Data shows that men, however, often resist women wanting to pay. In a 2013 study of 17,000 people, researchers found that 58% of women still expected men to cover dating expenses in the first stages of courtship. But the number of men who felt the same was much higher - 84% of respondents. Four years later, a YouGov poll found 40% of men still thought splitting the bill on a first date wasn’t an option.

In 2018, a study showed more women than ever reaching for their purses, with 65% saying they now preferred to pay their way. But that still leaves a third who do not. Many said they didn’t want to “embarrass” the man in question: in May last year a female contestant on Channel 4′s ‘First Dates’ was accused of “emasculating” her date when she pushed back on his offer to pay. He told her to “shut up for once” before they eventually split the bill; he later told the cameras he didn’t want to go on a second date after the incident.

When I talk to women for this article, many report trying to pay but not being permitted to do so. Krista, 32, from Latvia, was in London for work when she went to the pub with a male colleague. She’s married, and was only interested in a professional friendship. He insisted on paying when they went to the bar, and later, without warning, bought her another drink before trying to kiss her. “I turned my head and pushed him away. Then, I grabbed my bag and left, shaking. I was shocked and felt uncomfortable leaving my apartment.”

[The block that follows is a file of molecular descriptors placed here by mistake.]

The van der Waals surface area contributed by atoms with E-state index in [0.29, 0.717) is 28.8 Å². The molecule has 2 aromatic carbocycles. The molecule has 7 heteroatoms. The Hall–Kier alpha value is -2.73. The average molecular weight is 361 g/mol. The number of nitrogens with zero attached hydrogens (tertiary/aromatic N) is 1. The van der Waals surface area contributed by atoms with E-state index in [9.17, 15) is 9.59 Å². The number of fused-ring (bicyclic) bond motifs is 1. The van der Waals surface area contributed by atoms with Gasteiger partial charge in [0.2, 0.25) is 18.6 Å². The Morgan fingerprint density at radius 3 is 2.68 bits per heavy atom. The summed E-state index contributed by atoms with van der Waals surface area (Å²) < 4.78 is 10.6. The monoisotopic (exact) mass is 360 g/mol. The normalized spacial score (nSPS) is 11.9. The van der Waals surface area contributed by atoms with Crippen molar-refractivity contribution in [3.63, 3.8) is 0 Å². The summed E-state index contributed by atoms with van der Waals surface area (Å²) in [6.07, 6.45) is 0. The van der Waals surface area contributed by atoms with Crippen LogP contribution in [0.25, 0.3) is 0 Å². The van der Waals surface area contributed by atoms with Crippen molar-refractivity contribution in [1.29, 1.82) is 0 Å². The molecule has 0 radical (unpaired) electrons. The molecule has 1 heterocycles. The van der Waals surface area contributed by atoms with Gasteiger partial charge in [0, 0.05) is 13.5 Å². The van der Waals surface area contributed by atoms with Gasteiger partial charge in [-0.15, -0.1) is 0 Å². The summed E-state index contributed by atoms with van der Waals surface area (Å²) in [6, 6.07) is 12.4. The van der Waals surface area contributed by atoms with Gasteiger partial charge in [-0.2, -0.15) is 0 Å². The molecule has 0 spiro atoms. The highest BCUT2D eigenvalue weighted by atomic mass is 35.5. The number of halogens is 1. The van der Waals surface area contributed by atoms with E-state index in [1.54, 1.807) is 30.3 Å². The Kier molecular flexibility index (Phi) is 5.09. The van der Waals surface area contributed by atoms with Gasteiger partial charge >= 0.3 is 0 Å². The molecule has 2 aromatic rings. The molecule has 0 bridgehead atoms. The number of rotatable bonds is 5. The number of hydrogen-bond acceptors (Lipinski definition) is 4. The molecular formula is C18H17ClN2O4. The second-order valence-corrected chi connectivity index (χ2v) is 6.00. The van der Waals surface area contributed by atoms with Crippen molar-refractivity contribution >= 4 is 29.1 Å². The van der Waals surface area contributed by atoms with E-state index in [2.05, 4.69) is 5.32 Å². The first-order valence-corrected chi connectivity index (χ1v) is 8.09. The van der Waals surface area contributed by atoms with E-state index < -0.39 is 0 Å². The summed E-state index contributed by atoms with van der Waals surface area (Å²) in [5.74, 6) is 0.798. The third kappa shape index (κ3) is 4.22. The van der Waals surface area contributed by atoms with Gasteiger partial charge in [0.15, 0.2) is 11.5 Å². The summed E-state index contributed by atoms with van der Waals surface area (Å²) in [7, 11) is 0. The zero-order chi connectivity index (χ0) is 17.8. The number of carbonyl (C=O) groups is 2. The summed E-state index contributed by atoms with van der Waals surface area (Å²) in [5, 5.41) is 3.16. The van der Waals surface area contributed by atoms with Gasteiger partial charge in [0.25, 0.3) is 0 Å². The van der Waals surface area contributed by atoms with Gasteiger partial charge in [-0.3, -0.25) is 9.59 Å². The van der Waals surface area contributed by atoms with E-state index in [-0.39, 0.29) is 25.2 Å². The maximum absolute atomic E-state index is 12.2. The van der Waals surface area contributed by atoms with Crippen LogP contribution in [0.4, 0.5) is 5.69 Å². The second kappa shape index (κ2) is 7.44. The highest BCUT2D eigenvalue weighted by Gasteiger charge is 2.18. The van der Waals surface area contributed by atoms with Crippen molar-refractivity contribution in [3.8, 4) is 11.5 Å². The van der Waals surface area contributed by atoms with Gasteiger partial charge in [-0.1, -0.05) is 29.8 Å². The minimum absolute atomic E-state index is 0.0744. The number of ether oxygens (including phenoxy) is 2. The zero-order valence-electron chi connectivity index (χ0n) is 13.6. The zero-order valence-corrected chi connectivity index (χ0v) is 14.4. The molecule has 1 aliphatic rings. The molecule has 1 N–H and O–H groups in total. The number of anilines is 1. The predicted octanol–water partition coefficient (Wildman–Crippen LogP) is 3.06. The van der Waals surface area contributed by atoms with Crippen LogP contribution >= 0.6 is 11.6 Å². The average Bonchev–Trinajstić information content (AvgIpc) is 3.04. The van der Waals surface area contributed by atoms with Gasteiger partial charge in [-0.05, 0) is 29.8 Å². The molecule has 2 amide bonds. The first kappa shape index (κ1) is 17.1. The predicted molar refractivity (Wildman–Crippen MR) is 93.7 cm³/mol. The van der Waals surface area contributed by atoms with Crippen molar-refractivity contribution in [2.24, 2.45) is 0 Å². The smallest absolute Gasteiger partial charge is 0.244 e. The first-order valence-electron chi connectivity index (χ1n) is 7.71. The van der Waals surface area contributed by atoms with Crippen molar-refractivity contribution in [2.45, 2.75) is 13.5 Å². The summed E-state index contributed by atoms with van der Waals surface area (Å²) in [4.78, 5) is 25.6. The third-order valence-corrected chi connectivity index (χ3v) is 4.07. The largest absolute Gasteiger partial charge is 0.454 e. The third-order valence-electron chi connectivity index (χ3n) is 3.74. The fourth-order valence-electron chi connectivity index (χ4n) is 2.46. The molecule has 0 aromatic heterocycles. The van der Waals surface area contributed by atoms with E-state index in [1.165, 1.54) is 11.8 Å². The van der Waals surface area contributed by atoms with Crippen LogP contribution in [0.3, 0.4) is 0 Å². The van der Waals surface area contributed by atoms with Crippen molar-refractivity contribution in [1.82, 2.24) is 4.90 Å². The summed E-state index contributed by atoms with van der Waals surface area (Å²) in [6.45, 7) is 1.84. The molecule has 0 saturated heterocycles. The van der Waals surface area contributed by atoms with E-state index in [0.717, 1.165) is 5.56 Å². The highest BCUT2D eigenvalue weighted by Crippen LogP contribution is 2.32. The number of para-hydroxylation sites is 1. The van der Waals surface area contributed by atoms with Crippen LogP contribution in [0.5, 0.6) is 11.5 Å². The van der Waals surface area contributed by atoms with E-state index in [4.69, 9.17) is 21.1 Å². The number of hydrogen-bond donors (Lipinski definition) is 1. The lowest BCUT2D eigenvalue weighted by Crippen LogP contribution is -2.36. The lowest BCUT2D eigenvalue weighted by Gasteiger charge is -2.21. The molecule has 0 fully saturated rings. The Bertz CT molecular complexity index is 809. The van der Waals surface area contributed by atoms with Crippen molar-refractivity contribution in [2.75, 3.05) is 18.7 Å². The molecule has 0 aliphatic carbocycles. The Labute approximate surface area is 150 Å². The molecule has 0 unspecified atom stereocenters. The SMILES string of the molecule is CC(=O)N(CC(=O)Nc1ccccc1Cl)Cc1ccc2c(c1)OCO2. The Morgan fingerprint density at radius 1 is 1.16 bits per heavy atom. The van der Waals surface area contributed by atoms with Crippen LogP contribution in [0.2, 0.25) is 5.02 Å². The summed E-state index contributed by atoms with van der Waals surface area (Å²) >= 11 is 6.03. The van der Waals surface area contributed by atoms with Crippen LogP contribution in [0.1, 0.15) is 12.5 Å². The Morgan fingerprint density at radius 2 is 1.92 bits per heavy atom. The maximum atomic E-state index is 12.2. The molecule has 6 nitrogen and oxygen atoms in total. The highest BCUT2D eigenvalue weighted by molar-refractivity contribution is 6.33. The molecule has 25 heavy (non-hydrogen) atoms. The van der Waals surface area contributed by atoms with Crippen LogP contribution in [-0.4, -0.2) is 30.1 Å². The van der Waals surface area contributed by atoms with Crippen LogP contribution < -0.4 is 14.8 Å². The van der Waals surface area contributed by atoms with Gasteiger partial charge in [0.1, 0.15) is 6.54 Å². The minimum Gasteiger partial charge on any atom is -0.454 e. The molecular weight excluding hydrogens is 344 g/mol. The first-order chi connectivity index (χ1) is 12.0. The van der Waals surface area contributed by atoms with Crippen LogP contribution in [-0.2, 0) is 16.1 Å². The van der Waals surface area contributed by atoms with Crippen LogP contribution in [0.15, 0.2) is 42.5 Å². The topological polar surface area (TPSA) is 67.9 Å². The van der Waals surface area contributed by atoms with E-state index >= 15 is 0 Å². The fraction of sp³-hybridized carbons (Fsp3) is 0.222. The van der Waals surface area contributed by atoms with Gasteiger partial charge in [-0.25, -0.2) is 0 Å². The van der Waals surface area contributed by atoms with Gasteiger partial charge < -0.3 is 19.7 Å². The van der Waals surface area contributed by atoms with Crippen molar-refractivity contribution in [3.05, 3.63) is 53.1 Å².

“This is the perfect intersection of capitalism and patriarchy.."”

Amy, 31, was on a night out when a man approached her and asked to buy her a drink. She told him she had a boyfriend and wasn’t interested – but he bought the drink anyway. As she began to walk away, his friends criticised her for taking the drink and not talking to him for longer as a thank you.

Dr Emma Beckett, from the department of sociology at the University of Warwick, researches gendered capital. What we are seeing here is capitalism and patriarchy perfectly intertwined, she argues. “Boys and men are surrounded by influences that tell them they have to act and behave in certain ways in order to ‘be men’,” she says. “This not only puts men under pressure to act in a certain way, but it also gives many men an excuse to behave in ways they feel entitled to behave in.”